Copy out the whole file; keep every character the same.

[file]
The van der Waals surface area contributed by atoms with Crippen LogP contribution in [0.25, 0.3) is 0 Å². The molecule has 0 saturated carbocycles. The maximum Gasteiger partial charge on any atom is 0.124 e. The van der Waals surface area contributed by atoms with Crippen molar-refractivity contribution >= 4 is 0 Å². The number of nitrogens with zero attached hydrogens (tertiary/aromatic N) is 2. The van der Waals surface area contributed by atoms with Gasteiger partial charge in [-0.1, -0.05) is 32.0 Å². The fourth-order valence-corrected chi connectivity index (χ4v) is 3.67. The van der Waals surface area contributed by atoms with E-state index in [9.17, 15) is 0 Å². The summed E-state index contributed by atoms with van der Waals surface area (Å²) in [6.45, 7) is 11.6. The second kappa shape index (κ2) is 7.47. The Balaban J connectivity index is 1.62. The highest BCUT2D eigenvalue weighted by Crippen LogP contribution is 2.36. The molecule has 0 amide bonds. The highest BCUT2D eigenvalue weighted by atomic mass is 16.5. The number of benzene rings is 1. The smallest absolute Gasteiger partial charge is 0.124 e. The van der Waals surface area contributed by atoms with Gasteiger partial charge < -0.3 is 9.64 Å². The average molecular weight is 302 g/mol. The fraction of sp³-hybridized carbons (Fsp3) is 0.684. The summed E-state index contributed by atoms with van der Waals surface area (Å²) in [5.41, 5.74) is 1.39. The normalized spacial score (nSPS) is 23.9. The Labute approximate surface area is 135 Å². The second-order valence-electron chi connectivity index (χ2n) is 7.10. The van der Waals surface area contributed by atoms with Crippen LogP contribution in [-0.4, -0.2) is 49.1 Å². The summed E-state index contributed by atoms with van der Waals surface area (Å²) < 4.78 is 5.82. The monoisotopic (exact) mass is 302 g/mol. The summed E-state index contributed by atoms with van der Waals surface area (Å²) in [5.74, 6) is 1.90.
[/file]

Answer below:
The van der Waals surface area contributed by atoms with Crippen LogP contribution in [0.25, 0.3) is 0 Å². The molecule has 0 saturated carbocycles. The maximum Gasteiger partial charge on any atom is 0.124 e. The van der Waals surface area contributed by atoms with Crippen molar-refractivity contribution >= 4 is 0 Å². The number of nitrogens with zero attached hydrogens (tertiary/aromatic N) is 2. The van der Waals surface area contributed by atoms with Gasteiger partial charge in [-0.1, -0.05) is 32.0 Å². The fourth-order valence-corrected chi connectivity index (χ4v) is 3.67. The van der Waals surface area contributed by atoms with E-state index in [9.17, 15) is 0 Å². The summed E-state index contributed by atoms with van der Waals surface area (Å²) in [6.45, 7) is 11.6. The second kappa shape index (κ2) is 7.47. The Balaban J connectivity index is 1.62. The highest BCUT2D eigenvalue weighted by Crippen LogP contribution is 2.36. The molecule has 0 amide bonds. The highest BCUT2D eigenvalue weighted by atomic mass is 16.5. The number of benzene rings is 1. The smallest absolute Gasteiger partial charge is 0.124 e. The van der Waals surface area contributed by atoms with Gasteiger partial charge < -0.3 is 9.64 Å². The average molecular weight is 302 g/mol. The fraction of sp³-hybridized carbons (Fsp3) is 0.684. The summed E-state index contributed by atoms with van der Waals surface area (Å²) in [5.41, 5.74) is 1.39. The normalized spacial score (nSPS) is 23.9. The Labute approximate surface area is 135 Å². The second-order valence-electron chi connectivity index (χ2n) is 7.10. The van der Waals surface area contributed by atoms with Crippen LogP contribution in [-0.4, -0.2) is 49.1 Å². The summed E-state index contributed by atoms with van der Waals surface area (Å²) < 4.78 is 5.82. The monoisotopic (exact) mass is 302 g/mol. The summed E-state index contributed by atoms with van der Waals surface area (Å²) in [5.74, 6) is 1.90.